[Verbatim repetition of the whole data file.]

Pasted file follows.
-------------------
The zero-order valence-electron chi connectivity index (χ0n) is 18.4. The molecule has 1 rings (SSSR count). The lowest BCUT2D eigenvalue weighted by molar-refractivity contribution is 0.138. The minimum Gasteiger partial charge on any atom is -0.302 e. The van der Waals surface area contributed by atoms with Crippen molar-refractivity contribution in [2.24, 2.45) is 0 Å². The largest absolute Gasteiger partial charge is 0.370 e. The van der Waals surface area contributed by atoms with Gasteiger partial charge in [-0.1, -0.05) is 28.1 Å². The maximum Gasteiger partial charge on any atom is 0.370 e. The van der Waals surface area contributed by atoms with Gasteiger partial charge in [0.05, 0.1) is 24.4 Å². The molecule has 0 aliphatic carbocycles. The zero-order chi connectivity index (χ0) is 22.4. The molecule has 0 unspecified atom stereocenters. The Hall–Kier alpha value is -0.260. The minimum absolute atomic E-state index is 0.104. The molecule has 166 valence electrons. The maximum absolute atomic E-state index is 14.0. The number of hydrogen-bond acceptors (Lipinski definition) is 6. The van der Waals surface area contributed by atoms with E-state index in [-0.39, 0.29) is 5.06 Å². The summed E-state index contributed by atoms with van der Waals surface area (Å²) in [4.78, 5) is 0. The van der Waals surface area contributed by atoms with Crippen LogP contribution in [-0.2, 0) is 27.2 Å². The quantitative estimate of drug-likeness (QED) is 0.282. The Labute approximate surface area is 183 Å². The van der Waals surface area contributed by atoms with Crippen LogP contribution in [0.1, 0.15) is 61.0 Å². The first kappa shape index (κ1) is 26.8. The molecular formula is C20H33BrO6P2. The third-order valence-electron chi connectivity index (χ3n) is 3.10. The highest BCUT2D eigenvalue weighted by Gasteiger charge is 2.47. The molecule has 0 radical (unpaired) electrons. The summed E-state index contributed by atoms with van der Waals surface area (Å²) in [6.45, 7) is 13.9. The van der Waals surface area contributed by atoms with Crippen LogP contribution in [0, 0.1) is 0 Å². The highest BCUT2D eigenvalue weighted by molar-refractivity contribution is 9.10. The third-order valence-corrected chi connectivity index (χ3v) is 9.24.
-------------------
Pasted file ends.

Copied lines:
The zero-order valence-electron chi connectivity index (χ0n) is 18.4. The molecule has 1 rings (SSSR count). The lowest BCUT2D eigenvalue weighted by molar-refractivity contribution is 0.138. The minimum Gasteiger partial charge on any atom is -0.302 e. The van der Waals surface area contributed by atoms with Crippen molar-refractivity contribution in [2.24, 2.45) is 0 Å². The largest absolute Gasteiger partial charge is 0.370 e. The van der Waals surface area contributed by atoms with Gasteiger partial charge in [-0.1, -0.05) is 28.1 Å². The maximum Gasteiger partial charge on any atom is 0.370 e. The van der Waals surface area contributed by atoms with Gasteiger partial charge in [0.05, 0.1) is 24.4 Å². The molecule has 0 aliphatic carbocycles. The zero-order chi connectivity index (χ0) is 22.4. The molecule has 0 unspecified atom stereocenters. The Hall–Kier alpha value is -0.260. The minimum absolute atomic E-state index is 0.104. The molecule has 166 valence electrons. The maximum absolute atomic E-state index is 14.0. The number of hydrogen-bond acceptors (Lipinski definition) is 6. The van der Waals surface area contributed by atoms with E-state index in [-0.39, 0.29) is 5.06 Å². The summed E-state index contributed by atoms with van der Waals surface area (Å²) in [4.78, 5) is 0. The van der Waals surface area contributed by atoms with Crippen LogP contribution in [-0.2, 0) is 27.2 Å². The quantitative estimate of drug-likeness (QED) is 0.282. The Labute approximate surface area is 183 Å². The van der Waals surface area contributed by atoms with Crippen LogP contribution in [0.1, 0.15) is 61.0 Å². The first kappa shape index (κ1) is 26.8. The molecular formula is C20H33BrO6P2. The third-order valence-electron chi connectivity index (χ3n) is 3.10. The highest BCUT2D eigenvalue weighted by Gasteiger charge is 2.47. The molecule has 0 radical (unpaired) electrons. The summed E-state index contributed by atoms with van der Waals surface area (Å²) in [6.45, 7) is 13.9. The van der Waals surface area contributed by atoms with Crippen LogP contribution in [0, 0.1) is 0 Å². The highest BCUT2D eigenvalue weighted by molar-refractivity contribution is 9.10. The third-order valence-corrected chi connectivity index (χ3v) is 9.24.